The way some people tell history, India’s pre-liberalisation days were a wasted period. If only India had embraced capitalism and the private sector back in the 1950s or 1960s, India would have been like South Korea today – India and South Korea had roughly the same GDP per capita in the early 1960s, but today India’s GDP per capita is around $1,500 while that of South Korea is more than $23,000!
Different countries choose different models of growth. Productivity and wealth creation is the outcome of organization, and countries have made their own choices as to which organizations should champion growth. While South Korea chose what are now known as the chaebol, India chose the public sector. Critics of India’s poor economic growth till the 1980s tend to blame India’s policy-makers for this choice.
But was this ownership choice to blame? Is it possible that we could have done much better even with the public sector?
Could the Public Sector have done better?
Reading At the Helm (HarperCollins, 2014), the memoirs of V. Krishnamurthy, the answer would appear to be a fairly resounding yes. Krishnamurthy started his career as an employee of the state electricity board, moved on to the Planning Commission (yes, the same Planning Commission that is in limbo today!), and then worked with three government-owned companies. He built up the fortunes of Bharat Heavy Electricals Limited (BHEL), turned around the Steel Authority of India Limited (SAIL) and created Maruti from scratch. Apart from these, he worked with the government as Secretary, Ministry of Heavy Industry, in the late 1970s, and more recently as Chair of the National Manufacturing Competitiveness Council.
Those who are uncharitable to Krishnamurthy attribute his success to his proximity to the Nehru-Gandhi family. But what this book suggests that is that he had no inherent link to the family; rather, he came close to them thanks to his effective performance as a public sector manager.
When Indira Gandhi wanted to convert the pet automobile project of her son Sanjay into reality, she turned to a manager who could make it happen – Krishnamurthy. Again, when Rajiv Gandhi was strongly criticized for being anti-public sector, he chose Krishnamurthy to run SAIL to demonstrate his commitment to public enterprise. Clearly, there was something they saw in Krishnamurthy that persuaded them to repose their faith in him.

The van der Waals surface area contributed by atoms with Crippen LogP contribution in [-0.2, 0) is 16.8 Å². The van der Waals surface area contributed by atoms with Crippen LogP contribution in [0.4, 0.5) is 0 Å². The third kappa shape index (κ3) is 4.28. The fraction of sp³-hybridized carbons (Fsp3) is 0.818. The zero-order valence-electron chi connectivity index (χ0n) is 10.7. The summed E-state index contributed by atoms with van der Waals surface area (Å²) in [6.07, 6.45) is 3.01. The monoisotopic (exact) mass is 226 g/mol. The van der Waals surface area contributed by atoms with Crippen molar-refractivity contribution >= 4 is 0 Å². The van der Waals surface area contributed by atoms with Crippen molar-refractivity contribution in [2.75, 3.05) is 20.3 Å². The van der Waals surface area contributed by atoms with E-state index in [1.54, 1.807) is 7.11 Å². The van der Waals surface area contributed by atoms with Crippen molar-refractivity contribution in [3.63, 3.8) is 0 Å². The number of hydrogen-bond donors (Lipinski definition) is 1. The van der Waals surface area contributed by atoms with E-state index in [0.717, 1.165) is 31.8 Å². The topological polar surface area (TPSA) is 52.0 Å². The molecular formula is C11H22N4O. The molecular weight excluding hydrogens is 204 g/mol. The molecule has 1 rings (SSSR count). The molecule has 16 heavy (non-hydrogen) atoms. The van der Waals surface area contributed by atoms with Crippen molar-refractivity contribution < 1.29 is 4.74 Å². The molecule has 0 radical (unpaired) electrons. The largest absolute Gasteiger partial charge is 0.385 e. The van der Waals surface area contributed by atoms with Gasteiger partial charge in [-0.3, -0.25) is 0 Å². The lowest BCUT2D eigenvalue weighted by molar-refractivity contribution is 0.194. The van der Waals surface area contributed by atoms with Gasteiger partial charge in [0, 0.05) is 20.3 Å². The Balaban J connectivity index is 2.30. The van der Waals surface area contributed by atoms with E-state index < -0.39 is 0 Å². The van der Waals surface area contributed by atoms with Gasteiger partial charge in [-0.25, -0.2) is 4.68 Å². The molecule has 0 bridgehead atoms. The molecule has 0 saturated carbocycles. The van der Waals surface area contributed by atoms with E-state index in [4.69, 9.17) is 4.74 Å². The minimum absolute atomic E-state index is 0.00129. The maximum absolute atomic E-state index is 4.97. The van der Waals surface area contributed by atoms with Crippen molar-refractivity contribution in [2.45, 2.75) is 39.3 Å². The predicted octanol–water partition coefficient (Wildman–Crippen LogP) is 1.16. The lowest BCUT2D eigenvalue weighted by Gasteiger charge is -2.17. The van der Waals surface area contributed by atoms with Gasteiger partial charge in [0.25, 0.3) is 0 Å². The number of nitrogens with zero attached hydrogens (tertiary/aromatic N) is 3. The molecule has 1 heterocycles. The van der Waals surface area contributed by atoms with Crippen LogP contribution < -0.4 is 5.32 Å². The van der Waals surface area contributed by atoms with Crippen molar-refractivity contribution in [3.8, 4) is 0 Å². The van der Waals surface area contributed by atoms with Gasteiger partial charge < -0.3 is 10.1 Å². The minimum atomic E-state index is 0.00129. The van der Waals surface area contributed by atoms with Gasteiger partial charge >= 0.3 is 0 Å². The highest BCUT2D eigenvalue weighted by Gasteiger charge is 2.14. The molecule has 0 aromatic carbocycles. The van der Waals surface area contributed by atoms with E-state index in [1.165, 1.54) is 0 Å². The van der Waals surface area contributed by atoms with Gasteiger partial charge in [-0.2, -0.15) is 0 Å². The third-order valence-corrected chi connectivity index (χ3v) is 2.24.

Understanding of Manufacturing Industry
As Krishnamurthy tells the story, it becomes apparent that he understood three basics of a manufacturing industry pretty early on – productivity, quality and customer focus. As the General Manager of BHEL’s Trichy factory, he ensured that the plant graduated to bigger and more sophisticated boilers in which BHEL would have an edge rather than small boilers where BHEL’s overheads were likely to make the company uncompetitive. He created a network of ancillary small units who could do the relatively lower added value work at much lower costs so that the BHEL system as a whole remained competitive. He reached out to BHEL’s customers – state electricity boards – at a time when, as a monopoly, BHEL had no need to do so.
Krishnamurthy invested in a quality department and brought in an experienced quality professional at BHEL almost two decades before the rest of Indian industry recognized its importance. There is clear evidence that his commitment to quality was enduring – some years ago when I interviewed CII’s quality czarina Sarita Nagpal, she explained to me how Krishnamurthy had led CII’s first quality initiative from the front and was responsible for persuading the industry body to take on the pursuit of quality as a national movement.